Is This The Year Of The ‘Grand Bargain?'

Editors' Notes: MIRS asked a panel of political pundits a handful of questions.

Gov. Gretchen WHITMER hasn't suggested it. Senate Majority Leader Mike SHIRKEY (R-Clarklake) told reporters he doesn't envision it. But currently the elephant in the room is the potential pairing of Michigan's two biggest issues, crumbling roads and skyrocketing auto insurance costs. To many, the prospect of a "Grand Bargain" in which solutions to both are intertwined seems irresistible. Why not? Don't big time problems call for big time trade-offs? Or are the complexities of both issues so daunting that combining them would only make solutions more difficult to find? Is the idea of such a "Grand Bargain" visionary or a mirage? MIRS asked a panel of political pundits that question and a handful of other questions, as well.

Q. Is a "Grand Bargain," linking the road funding issue to the no-fault auto insurance issue, likely or unlikely to materialize?

According to T.J. BUCHOLZ, of Vanguard Public Affairs, it's hard to imagine the two issues not being linked at some level. "First, using the phrase 'Grand Bargain' when lawmakers miraculously agree to doing their jobs drives me crazy," Bucholz said. "It's not a 'Grand Bargain' to find a comprehensive solution when there's divided government. It's called 'doing the job voters sent you to Lansing to accomplish for them. "That being said, I certainly believe there will be some tie-bar between what the Governor wants to accomplish and what Mike Shirkey wants to solve on behalf of Republicans," Bucholz continued. "I think it's likely that will be no-fault insurance, especially when Shirkey brought up no-fault insurance at the same time when the Governor's budget was still hanging in the air over Lansing like words in a cartoon balloon."

Q. Did Gov. Whitmer make a mistake by not including the idea forwarded by House Speaker Chatfield of fully diverting the sales tax collected at the pump to road funding as part of her budget proposal?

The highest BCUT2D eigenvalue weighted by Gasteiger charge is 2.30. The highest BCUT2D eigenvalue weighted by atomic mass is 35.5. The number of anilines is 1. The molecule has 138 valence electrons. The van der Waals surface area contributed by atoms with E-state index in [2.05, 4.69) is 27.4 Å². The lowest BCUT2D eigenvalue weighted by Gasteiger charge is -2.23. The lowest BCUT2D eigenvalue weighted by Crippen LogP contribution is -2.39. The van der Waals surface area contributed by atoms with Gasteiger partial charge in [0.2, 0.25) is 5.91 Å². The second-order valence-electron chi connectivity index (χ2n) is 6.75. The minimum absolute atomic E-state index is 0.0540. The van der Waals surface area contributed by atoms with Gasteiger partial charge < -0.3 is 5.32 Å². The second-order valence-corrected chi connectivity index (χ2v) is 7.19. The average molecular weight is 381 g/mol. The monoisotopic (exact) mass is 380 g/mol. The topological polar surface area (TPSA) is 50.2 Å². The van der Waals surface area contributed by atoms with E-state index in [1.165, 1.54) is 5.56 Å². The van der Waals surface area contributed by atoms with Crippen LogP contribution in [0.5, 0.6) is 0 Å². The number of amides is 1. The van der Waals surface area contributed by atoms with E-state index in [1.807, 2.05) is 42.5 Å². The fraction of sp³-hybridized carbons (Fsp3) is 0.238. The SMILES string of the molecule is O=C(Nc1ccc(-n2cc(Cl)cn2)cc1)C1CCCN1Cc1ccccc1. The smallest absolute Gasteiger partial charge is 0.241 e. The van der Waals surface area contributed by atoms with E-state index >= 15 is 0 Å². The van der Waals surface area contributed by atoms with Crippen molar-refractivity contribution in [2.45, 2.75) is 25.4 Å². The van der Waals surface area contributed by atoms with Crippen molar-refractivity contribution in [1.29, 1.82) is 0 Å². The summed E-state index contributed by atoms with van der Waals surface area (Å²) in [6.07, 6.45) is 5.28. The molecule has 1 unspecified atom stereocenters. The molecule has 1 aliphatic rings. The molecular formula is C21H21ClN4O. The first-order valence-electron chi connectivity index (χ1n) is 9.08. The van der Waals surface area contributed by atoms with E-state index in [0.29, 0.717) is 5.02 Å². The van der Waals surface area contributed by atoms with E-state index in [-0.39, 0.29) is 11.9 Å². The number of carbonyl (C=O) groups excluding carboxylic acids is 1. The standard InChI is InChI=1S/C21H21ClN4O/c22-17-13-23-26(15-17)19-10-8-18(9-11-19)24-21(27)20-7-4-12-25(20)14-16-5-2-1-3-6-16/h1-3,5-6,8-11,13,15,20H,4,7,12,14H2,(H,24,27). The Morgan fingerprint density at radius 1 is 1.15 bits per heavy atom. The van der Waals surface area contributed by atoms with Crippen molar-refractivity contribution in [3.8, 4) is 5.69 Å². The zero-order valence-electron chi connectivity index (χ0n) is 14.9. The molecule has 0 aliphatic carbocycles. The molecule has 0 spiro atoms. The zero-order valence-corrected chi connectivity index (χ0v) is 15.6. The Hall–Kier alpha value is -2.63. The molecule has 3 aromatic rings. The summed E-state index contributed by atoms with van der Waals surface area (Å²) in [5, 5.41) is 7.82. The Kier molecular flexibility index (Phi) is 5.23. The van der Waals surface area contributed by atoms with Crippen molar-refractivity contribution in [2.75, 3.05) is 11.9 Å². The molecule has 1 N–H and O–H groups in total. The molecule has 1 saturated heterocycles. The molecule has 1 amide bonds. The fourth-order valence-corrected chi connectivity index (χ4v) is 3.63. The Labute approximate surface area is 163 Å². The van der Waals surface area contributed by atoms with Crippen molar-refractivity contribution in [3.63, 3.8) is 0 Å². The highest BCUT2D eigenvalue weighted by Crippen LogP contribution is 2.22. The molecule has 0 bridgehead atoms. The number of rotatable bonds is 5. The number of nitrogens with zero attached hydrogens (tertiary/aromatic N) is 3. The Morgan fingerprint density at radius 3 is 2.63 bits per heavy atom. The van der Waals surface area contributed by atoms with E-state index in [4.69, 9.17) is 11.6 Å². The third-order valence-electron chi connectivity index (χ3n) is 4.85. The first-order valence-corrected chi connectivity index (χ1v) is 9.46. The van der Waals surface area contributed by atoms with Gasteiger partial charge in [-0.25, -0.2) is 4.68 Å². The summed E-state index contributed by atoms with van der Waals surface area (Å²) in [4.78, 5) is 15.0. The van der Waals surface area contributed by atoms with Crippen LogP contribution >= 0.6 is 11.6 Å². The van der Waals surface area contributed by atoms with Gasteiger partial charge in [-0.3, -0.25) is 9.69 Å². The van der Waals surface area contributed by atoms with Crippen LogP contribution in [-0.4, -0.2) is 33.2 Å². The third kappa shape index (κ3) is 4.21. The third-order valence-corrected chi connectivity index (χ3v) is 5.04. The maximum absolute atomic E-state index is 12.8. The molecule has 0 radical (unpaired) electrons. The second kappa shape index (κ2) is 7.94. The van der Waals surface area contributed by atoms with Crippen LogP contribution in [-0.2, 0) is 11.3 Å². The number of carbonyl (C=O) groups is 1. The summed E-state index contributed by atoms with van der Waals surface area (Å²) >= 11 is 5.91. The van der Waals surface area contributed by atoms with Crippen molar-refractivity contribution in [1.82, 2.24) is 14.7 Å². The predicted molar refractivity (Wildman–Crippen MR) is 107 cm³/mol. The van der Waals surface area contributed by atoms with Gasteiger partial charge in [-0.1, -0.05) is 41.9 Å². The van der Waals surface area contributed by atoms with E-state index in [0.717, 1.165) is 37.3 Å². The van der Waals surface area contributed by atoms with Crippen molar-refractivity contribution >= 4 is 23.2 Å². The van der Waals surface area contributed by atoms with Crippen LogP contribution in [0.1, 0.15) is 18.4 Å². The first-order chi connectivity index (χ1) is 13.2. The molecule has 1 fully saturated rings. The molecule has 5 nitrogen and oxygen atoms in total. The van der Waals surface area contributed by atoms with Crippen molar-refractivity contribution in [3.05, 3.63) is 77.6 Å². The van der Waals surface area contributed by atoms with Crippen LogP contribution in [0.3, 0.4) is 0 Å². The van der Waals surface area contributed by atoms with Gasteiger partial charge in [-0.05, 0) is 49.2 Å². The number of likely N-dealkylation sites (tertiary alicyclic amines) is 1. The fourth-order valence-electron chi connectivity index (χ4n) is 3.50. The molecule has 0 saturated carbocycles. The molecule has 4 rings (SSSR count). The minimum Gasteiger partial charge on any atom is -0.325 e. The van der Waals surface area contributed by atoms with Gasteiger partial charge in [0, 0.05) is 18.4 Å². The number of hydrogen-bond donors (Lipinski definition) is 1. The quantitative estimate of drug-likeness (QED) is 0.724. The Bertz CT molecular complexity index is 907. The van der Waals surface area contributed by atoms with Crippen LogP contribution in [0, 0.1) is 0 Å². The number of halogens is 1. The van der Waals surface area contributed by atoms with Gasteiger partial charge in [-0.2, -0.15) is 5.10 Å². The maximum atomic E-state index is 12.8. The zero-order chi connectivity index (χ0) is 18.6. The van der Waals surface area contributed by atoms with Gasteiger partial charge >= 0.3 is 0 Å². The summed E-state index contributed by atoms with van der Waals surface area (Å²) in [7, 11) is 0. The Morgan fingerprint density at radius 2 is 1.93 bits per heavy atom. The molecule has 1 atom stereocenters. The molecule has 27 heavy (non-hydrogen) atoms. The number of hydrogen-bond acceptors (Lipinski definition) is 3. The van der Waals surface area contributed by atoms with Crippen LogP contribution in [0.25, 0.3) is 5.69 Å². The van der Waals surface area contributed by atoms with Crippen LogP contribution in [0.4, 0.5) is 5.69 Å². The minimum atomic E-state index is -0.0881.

Bucholz said, "No," the Governor did not make a mistake on this one.

Q. Is it inevitable that Michigan’s gas tax will be increased as part of the road funding "solution?" If so, by how much will it be increased?

"Michiganders need to prepare themselves for a gas tax hike of some amount," Bucholz said. "That being said, it’s likely not going to be 45 cents. Governor Whitmer, as she promised on the campaign trail, offered a comprehensive solution to fixing the damn roads and by all accounts 45 cents is a simple fix that Republicans could agree to with a simple signature. While Republicans and even some Democrats might disagree with it at this point, she's in the process of negotiating and likely knows she will have to make a deal somewhere in the middle. A quarter (25 cents) seems like a round number -- I would bet on that amount being agreed to, along with some increased taxes on small businesses, fees on heavy trucks, and no-fault auto insurance savings being tied in."

Q. Is the "S-corps" (pass through entities) tax hike portion of the Governor’s budget plan DOA in the legislature?

Bucholz said it’s dead, unless negotiations revive it. "At the moment, it's DOA for the House for sure, but again, negotiation is the name of the game with Governor Whitmer in 2019," Bucholz said. "When you look at this proposal, it’s pretty much a reversal of Governor Snyder’s tax break for corporations passed in his first term. In this climate we are engaged in, the budget is like a Christmas tree and every player involved will have to hang an ornament or two on it before they have a Merry Christmas."

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